KIEV – Published on: Mar 18, 2019 @ 07:29 – On March 17th, a procession of worshipers of the canonical Ukrainian Orthodox Church of the Moscow Patriarchate took place in Kiev.
According to Strana.ua, the procession was in honor of a holiday of Orthodoxy, which ends the first week of Great Lent, more than two thousand Kyivans took part.
But the critical feature of this years holiday procession was the public re-declaration of the anathema against the Patriarch of Constantinople, Bartholomew, his moves against the Church which have resulted in the present schism.
From Lavra to the monument to Prince Vladimir, the head of the Union of Orthodox Brotherhoods, Valentin Lukiyanik, led the march .
The lay ministry gave a public prayer for the Triumph of Orthodoxy with the traditional proclamation of anathema to Hetman Mazepa , Mikhail Ragoz (founder of the Union of Brest) and Mikhail Denisenko (“honorary patriarch of the Most Holy Church of Ukraine Philaret”).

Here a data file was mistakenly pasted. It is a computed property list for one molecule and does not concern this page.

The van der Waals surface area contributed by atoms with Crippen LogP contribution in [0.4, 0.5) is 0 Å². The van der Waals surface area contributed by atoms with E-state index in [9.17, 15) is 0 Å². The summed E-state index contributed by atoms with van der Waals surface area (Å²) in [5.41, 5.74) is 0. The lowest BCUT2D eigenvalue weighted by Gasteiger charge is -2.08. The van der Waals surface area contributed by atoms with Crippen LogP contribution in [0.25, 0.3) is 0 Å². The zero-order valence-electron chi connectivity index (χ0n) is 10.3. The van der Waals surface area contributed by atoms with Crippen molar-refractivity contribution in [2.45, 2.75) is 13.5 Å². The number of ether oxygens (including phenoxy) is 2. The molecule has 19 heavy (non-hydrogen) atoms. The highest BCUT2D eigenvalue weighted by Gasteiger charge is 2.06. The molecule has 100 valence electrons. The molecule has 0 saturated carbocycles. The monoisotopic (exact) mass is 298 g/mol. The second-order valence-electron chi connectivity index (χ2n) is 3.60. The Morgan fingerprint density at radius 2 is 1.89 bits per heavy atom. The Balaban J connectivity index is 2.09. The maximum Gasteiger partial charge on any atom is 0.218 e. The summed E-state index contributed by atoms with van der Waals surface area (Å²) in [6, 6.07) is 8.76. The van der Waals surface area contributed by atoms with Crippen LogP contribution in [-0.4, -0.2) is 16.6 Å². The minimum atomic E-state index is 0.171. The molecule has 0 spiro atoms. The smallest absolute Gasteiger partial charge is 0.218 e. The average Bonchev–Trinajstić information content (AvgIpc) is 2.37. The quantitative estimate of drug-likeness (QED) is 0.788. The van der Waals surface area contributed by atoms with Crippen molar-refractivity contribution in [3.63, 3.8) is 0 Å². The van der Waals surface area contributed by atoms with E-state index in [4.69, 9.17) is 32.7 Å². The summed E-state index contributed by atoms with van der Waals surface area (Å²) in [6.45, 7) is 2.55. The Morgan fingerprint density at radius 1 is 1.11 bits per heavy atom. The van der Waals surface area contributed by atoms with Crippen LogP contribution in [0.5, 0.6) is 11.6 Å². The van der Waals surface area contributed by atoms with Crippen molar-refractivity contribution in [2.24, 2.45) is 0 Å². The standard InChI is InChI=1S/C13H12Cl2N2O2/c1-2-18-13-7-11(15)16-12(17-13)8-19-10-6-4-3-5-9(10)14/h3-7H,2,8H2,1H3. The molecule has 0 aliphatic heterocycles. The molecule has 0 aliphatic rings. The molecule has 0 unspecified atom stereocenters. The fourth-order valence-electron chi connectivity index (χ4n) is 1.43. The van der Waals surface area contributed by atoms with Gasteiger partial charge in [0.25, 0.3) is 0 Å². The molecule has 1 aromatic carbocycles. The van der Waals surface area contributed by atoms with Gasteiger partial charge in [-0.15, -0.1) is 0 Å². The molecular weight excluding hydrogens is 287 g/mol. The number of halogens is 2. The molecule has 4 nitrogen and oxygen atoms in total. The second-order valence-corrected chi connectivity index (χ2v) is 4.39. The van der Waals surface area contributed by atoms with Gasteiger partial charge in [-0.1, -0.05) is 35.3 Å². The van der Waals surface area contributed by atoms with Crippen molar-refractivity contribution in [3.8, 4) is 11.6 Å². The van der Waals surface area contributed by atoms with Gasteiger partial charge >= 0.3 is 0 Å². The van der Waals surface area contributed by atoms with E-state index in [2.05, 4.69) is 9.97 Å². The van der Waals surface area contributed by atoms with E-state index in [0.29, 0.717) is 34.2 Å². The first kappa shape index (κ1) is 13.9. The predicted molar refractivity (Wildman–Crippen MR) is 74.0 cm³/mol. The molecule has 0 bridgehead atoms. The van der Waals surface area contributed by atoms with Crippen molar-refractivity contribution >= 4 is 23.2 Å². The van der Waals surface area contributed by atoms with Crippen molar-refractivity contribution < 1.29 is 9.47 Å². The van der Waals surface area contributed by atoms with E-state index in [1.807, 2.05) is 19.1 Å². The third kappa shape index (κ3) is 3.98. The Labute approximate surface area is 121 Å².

This year, the anathema against the Patriarch of Constantinople, Bartholomew, was also read separately as a “split of the ecumenical Orthodox church to the teacher”.
As the deputy head of the Union of Orthodox Brotherhoods, Vladislav Pustovoy, explained, this procedure is the first step to bring it to the official church excommunication.
Earlier Bartholomew refused to discuss the Ukrainian church question at the pan-Orthodox level, as suggested by the head of the Russian Orthodox Church, Kirill.
The growing schism in eastern Orthodoxy reached a critical point last year when the U.S and NATO backed Patriarch of Constantinople, Bartholomew, moved against his own canonical church to work directly with U.S installed Ukrainian leader Poroshenko, to create a new Ukrainian Orthodox church.
According to eastern Orthodoxy, this move is beyond the legitimate powers invested in Bartholomew, as such powers are considered ‘Papal’ and centralized – a critical feature which has long distinguished Roman Catholicism from Eastern Orthodoxy (the later technically the ‘Orthodox Catholic Church’).
Theological and church history debates aside, the west views Eastern Orthodoxy as a soft-power instrument of the Kremlin, and so the development of Atlanticist power vectors within Orthodoxy, primarily through the Greek church and expressed through Bartholomew, have been critical in undermining this ostensible Kremlin soft-power within Orthodoxy.